Scientists Gain Success In Brain-to-brain Communication Among Rats (+VIDEO)



future, Miguel Nicolelis, Duke University, brain-machine interface research, brain-to-brain communication, futurist technology, new technology, futuristic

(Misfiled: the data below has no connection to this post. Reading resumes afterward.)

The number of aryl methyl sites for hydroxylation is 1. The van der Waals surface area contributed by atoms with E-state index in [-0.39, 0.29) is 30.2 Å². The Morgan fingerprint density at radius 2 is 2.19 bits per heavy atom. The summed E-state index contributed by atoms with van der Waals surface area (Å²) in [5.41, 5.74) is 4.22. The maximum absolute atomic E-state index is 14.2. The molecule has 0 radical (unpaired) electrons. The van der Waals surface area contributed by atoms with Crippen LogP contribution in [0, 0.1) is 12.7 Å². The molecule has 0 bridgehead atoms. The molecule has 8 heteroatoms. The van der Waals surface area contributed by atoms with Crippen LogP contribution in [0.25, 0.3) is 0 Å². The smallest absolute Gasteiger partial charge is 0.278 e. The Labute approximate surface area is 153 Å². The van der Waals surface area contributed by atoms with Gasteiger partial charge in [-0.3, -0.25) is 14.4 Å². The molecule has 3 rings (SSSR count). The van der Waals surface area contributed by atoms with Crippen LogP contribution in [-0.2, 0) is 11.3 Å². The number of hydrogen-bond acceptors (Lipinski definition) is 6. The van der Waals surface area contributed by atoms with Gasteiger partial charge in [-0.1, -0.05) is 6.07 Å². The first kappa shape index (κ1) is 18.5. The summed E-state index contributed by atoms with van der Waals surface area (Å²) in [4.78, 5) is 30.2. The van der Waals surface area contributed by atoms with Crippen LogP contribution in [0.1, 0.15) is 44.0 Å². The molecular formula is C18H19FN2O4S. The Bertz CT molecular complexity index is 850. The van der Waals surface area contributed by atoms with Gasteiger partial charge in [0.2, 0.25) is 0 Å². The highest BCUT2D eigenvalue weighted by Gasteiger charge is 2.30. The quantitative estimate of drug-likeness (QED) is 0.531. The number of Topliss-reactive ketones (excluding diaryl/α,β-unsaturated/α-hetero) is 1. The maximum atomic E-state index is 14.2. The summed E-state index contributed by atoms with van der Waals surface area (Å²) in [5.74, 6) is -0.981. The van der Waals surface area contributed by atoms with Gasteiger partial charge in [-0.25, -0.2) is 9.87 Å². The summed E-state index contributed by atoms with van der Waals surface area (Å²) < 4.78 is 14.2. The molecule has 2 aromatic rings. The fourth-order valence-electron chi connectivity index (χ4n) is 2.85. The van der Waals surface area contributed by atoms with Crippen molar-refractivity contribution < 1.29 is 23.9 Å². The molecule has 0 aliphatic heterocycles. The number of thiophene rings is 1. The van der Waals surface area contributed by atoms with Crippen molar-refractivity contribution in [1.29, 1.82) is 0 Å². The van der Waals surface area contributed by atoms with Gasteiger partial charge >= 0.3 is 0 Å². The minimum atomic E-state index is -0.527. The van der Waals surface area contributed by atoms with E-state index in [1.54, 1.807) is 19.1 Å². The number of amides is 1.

Scientists led by Miguel Nicolelis from the Duke University are conducting the brain-machine interface research to develop a brain-controlled exoskeleton that would allow a paralyzed person to walk onto the field and kick a soccer ball at the opening ceremony of next year’s World Cup in Brazil. Their last achievement is that they managed to create a computational unit out of two brains: they have wired the brains of two rats together and shown that signals from one rat’s brain can help the second rat solve a problem. The rats were in different cages with no way to communicate other than through the electrodes implanted in their brains. The transfer of information from brain to brain even worked with two rats separated by a long distance, one in a lab in North Carolina and another in a lab in Brazil. Nicolelis claims, that the brain-to-brain communication link enables the rats  compute by mutual experience. Scientists hope their findings could show the way to future therapies aimed at restoring movement or language after a stroke or other brain injury by using signals from a healthy part of the brian to retrain the injured area. Though some scientists are sceptical about these findings. Bijan Pesaran, a neuroscientist from New York University, would like to see the researchers extend the experiment to check, if the rats on the receiving end of the brain-to-brain communication link could improve their performance even more. Pesaran claims he’s open to the idea that brain-to-brain communication could one day be used to rehabilitate brain injury patients, but it might be possible to accomplish this by stimulating the injured brain with computer-generated patterns of activity. You can learn more about the research at nature.com

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